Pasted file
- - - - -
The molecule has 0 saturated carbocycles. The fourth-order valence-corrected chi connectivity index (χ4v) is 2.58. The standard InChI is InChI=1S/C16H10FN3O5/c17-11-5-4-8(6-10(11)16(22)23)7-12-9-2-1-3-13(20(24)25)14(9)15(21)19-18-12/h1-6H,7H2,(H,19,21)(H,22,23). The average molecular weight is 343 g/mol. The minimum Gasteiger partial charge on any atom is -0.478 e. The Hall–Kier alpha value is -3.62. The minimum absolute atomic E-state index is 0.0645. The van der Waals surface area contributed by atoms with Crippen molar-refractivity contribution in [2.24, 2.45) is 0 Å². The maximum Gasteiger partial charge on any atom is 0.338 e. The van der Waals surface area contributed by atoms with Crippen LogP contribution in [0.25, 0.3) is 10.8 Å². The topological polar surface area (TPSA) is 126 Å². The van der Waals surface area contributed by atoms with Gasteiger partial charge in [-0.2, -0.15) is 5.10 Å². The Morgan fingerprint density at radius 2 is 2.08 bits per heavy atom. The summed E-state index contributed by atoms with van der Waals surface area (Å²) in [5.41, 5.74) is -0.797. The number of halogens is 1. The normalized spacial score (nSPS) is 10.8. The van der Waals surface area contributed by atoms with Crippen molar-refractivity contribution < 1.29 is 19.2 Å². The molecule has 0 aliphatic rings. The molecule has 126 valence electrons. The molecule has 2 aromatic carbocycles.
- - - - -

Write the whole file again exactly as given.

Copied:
The molecule has 0 saturated carbocycles. The fourth-order valence-corrected chi connectivity index (χ4v) is 2.58. The standard InChI is InChI=1S/C16H10FN3O5/c17-11-5-4-8(6-10(11)16(22)23)7-12-9-2-1-3-13(20(24)25)14(9)15(21)19-18-12/h1-6H,7H2,(H,19,21)(H,22,23). The average molecular weight is 343 g/mol. The minimum Gasteiger partial charge on any atom is -0.478 e. The Hall–Kier alpha value is -3.62. The minimum absolute atomic E-state index is 0.0645. The van der Waals surface area contributed by atoms with Crippen molar-refractivity contribution in [2.24, 2.45) is 0 Å². The maximum Gasteiger partial charge on any atom is 0.338 e. The van der Waals surface area contributed by atoms with Crippen LogP contribution in [0.25, 0.3) is 10.8 Å². The topological polar surface area (TPSA) is 126 Å². The van der Waals surface area contributed by atoms with Gasteiger partial charge in [-0.2, -0.15) is 5.10 Å². The Morgan fingerprint density at radius 2 is 2.08 bits per heavy atom. The summed E-state index contributed by atoms with van der Waals surface area (Å²) in [5.41, 5.74) is -0.797. The number of halogens is 1. The normalized spacial score (nSPS) is 10.8. The van der Waals surface area contributed by atoms with Crippen molar-refractivity contribution < 1.29 is 19.2 Å². The molecule has 0 aliphatic rings. The molecule has 126 valence electrons. The molecule has 2 aromatic carbocycles.